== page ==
SequeLis a joint project with the LIFL(UMR 8022 of CNRS, and University of Lille 1, and University of Lille 3) and the LAGIS(a joint lab of the École Centrale de Lille and the Lille 1 University).

SequeLmeans “Sequential Learning”. As such,
SequeLfocuses on the task of learning in artificial systems (either hardware, or software) that gather information along time. Such systems are named
*(learning) agents*(or learning machines) in the following. These data may be used to estimate some parameters of a model, which in turn, may be used for selecting actions in order to
perform some long-term optimization task.

For the purpose of model building, the agent needs to represent information collected so far in some compact form and use it to process newly available data.

The acquired data may result from an observation process of an agent in interaction with its environment (the data thus represent a perception). This is the case when the agent makes decisions (in order to attain a certain objective) that impact the environment, and thus the observation process itself.

Hence, in
SequeL, the term
**sequential**refers to two aspects:

The
**sequential acquisition of data**, from which a model is learned (supervised and non supervised learning),

the
**sequential decision making task**, based on the learned model (reinforcement learning).

Examples of sequential learning problems include:

tasks deal with the prediction of some response given a certain set of observations of input variables and responses. New sample points keep on being observed.

tasks deal with clustering objects, these latter making a flow of objects. The (unknown) number of clusters typically evolves during time, as new objects are observed.

tasks deal with the control (a policy) of some system which has to be optimized (see ). We do not assume the availability of a model of the system to be controlled.

In all these cases, we mostly assume that the process can be considered stationary for at least a certain amount of time, and slowly evolving.

We wish to have any-time algorithms, that is, at any moment, a prediction may be required/an action may be selected making full use, and hopefully, the best use, of the experience already gathered by the learning agent.

The perception of the environment by the learning agent (using its sensors) is generally neither the best one to make a prediction, nor to take a decision (we deal with Partially Observable Markov Decision Problem). So, the perception has to be mapped in some way to a better, and relevant, state (or input) space.

Finally, an important issue of prediction regards its evaluation: how wrong may we be when we perform a prediction? For real systems to be controlled, this issue can not be simply left unanswered.

To sum-up, in SequeL, the main issues regard:

the learning of a model: we focus on models that map some input space

the observation to state mapping,

the choice of the action to perform (in the case of sequential decision problem),

the performance guarantees,

the implementation of usable algorithms,

all that being understood in a
*sequential*framework.

Renowned for its work on the topic of exploration/exploitation trade-off, SequeL members have also successfully applied their research to the “Exploration and Exploitation Challenge” organized along at the International Conference on Machine Learning (ICML'11). SequeL's PhD students Olivier Nicol and Christophe Salperwyck ranked first and second respectively.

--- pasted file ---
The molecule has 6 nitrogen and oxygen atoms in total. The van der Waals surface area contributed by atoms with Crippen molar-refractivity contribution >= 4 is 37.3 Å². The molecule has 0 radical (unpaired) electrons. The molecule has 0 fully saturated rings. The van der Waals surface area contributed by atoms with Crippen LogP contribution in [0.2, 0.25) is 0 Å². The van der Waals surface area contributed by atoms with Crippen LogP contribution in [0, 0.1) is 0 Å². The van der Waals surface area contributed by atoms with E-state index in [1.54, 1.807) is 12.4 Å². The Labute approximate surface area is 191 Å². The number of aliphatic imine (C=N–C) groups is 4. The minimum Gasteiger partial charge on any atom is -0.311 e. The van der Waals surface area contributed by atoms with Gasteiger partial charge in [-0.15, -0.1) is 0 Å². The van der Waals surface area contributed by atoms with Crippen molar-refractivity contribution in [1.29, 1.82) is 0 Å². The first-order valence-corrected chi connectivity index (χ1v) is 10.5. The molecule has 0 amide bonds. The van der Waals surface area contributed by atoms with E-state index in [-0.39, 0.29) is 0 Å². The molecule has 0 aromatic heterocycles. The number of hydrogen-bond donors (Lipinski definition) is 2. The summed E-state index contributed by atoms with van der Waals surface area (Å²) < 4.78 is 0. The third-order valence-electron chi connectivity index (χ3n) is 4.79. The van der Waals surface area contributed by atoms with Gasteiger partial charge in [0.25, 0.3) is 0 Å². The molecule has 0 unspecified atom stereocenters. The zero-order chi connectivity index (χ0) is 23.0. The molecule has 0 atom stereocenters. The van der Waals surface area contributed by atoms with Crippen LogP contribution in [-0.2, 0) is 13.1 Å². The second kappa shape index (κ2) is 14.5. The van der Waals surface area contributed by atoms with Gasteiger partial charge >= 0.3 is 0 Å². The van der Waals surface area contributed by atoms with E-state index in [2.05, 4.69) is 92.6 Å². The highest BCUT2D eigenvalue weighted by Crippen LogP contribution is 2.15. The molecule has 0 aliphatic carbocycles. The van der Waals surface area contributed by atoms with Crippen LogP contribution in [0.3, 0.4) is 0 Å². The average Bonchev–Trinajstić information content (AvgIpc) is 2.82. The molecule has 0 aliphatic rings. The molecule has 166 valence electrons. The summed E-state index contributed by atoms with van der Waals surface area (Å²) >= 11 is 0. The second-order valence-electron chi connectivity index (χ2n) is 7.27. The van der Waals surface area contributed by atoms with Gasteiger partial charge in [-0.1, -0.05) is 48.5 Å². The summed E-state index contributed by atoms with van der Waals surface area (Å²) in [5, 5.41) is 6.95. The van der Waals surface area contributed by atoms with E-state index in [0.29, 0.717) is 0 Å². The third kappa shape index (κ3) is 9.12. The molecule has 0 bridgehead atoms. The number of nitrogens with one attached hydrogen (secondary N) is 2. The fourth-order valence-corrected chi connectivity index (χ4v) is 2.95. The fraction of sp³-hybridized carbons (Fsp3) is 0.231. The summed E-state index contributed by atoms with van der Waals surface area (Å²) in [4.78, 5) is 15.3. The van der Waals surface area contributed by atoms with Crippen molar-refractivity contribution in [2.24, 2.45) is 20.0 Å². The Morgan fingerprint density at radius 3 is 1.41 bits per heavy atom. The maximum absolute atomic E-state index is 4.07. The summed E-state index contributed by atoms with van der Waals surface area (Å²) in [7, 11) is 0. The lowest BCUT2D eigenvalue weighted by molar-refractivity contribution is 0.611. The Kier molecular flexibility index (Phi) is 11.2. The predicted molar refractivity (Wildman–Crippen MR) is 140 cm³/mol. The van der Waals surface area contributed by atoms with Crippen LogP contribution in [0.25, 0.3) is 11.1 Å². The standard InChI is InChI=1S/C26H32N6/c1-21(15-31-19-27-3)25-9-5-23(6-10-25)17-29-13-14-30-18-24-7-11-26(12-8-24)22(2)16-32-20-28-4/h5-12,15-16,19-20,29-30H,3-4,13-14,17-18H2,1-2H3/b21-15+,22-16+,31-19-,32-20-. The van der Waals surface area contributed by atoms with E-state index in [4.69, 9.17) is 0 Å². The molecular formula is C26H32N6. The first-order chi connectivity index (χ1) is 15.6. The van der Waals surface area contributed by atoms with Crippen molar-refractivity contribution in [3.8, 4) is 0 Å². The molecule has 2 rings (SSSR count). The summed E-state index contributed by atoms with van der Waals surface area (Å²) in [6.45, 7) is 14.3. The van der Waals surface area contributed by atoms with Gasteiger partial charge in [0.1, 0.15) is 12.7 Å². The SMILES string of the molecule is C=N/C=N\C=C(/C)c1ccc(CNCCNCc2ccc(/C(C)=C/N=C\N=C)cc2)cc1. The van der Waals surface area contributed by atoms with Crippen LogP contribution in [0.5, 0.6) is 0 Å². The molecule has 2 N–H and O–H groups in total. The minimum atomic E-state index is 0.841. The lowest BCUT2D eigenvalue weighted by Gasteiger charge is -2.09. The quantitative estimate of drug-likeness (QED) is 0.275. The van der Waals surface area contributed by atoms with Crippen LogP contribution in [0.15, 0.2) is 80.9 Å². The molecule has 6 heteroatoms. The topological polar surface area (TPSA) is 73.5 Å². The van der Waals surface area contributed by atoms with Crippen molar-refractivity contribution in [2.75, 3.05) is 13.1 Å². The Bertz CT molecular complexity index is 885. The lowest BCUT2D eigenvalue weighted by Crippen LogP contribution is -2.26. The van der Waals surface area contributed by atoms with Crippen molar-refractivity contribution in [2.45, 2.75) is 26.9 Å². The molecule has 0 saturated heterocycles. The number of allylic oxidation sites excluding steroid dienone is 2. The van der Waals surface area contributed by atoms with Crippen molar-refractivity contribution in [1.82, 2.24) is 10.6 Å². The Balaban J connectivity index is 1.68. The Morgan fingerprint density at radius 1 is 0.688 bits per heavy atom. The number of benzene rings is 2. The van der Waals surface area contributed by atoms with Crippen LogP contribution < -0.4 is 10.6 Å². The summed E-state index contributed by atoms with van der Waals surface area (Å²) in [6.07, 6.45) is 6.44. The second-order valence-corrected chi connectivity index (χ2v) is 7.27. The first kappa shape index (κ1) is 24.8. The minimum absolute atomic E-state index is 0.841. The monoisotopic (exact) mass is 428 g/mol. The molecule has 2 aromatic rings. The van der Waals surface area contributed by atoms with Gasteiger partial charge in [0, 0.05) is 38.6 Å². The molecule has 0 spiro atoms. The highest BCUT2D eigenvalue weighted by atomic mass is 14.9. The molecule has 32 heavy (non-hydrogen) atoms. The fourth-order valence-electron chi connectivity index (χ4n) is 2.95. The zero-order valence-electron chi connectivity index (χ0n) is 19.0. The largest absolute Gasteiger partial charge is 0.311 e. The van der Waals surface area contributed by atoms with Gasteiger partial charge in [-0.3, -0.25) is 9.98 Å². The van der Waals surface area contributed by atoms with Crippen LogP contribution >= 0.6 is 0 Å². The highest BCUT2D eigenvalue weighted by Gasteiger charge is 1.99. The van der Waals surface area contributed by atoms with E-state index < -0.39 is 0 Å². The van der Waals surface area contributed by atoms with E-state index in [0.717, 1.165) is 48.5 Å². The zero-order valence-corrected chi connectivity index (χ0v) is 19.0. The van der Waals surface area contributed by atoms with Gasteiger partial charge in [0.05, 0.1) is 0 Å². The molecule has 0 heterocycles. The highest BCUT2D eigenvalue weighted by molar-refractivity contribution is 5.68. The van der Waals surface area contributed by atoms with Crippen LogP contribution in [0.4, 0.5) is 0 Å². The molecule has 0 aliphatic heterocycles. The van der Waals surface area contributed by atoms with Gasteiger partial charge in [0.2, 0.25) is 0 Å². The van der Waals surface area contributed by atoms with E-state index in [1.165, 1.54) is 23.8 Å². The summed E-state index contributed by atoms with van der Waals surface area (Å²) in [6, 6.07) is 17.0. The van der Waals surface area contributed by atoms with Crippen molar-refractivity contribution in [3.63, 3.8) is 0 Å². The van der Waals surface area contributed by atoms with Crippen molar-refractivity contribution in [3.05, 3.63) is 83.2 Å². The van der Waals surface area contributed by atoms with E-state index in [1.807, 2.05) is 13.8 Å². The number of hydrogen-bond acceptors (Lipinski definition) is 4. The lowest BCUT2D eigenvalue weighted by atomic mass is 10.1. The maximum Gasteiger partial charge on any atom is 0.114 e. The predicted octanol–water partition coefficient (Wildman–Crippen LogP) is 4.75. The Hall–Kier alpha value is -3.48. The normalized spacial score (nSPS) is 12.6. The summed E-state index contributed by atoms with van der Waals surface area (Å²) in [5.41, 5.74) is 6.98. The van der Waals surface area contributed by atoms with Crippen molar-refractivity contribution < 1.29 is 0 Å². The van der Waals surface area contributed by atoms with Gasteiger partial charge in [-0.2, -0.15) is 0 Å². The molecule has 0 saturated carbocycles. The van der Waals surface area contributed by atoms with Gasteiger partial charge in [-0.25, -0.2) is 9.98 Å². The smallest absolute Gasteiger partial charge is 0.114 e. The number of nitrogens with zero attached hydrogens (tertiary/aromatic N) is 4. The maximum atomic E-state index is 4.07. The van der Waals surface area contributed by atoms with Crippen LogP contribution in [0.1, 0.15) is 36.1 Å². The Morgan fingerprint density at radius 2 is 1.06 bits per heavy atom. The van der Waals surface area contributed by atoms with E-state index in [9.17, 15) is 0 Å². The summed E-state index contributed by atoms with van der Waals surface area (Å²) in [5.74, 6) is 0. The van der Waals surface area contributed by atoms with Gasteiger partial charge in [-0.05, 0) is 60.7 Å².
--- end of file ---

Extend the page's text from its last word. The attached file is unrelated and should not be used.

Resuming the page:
SequeLis primarily grounded on two domains:

the problem of decision under uncertainty,

statistical analysis and statistical learning, which provide the general concepts and tools to solve this problem.

To help the reader who is unfamiliar with these questions, we briefly present key ideas below.

The phrase “Decision under uncertainty” refers to the problem of taking decisions when we do not have a full knowledge neither of the situation, nor of the consequences of the decisions, as well as when the consequences of decision are non deterministic.

We introduce two specific sub-domains, namely the Markov decision processes which models sequential decision problems, and bandit problems.

Sequential decision processes occupy the heart of the SequeLproject; a detailed presentation of this problem may be found in Puterman's book .

A Markov Decision Process (MDP) is defined as the tuple

In the MDP (

The history of the process up to time

We move from an MD process to an MD problem by formulating the goal of the agent, that is what the sought policy

where

In order to maximize a given functional in a sequential framework, one usually applies Dynamic Programming (DP)
, which introduces the optimal value function

We say that a policy
*i.e.*, if

We say that a (deterministic stationary) policy

where

The goal of Reinforcement Learning (RL), as well as that of dynamic programming, is to design an optimal policy (or a good approximation of it).

The well-known Dynamic Programming equation (also called the Bellman equation) provides a relation between the optimal value function at a state

The benefit of introducing this concept of optimal value function relies on the property that, from the optimal value function

In short, we would like to mention that most of the reinforcement learning methods developed so far are built on one (or both) of the two following approaches ( ):

Bellman's dynamic programming approach, based on the introduction of the value function. It consists in learning a “good” approximation of the optimal value function,
and then using it to derive a greedy policy w.r.t. this approximation. The hope (well justified in several cases) is that the performance
**Approximate dynamic programming**addresses the problem of estimating performance bounds (
*e.g.*the loss in performance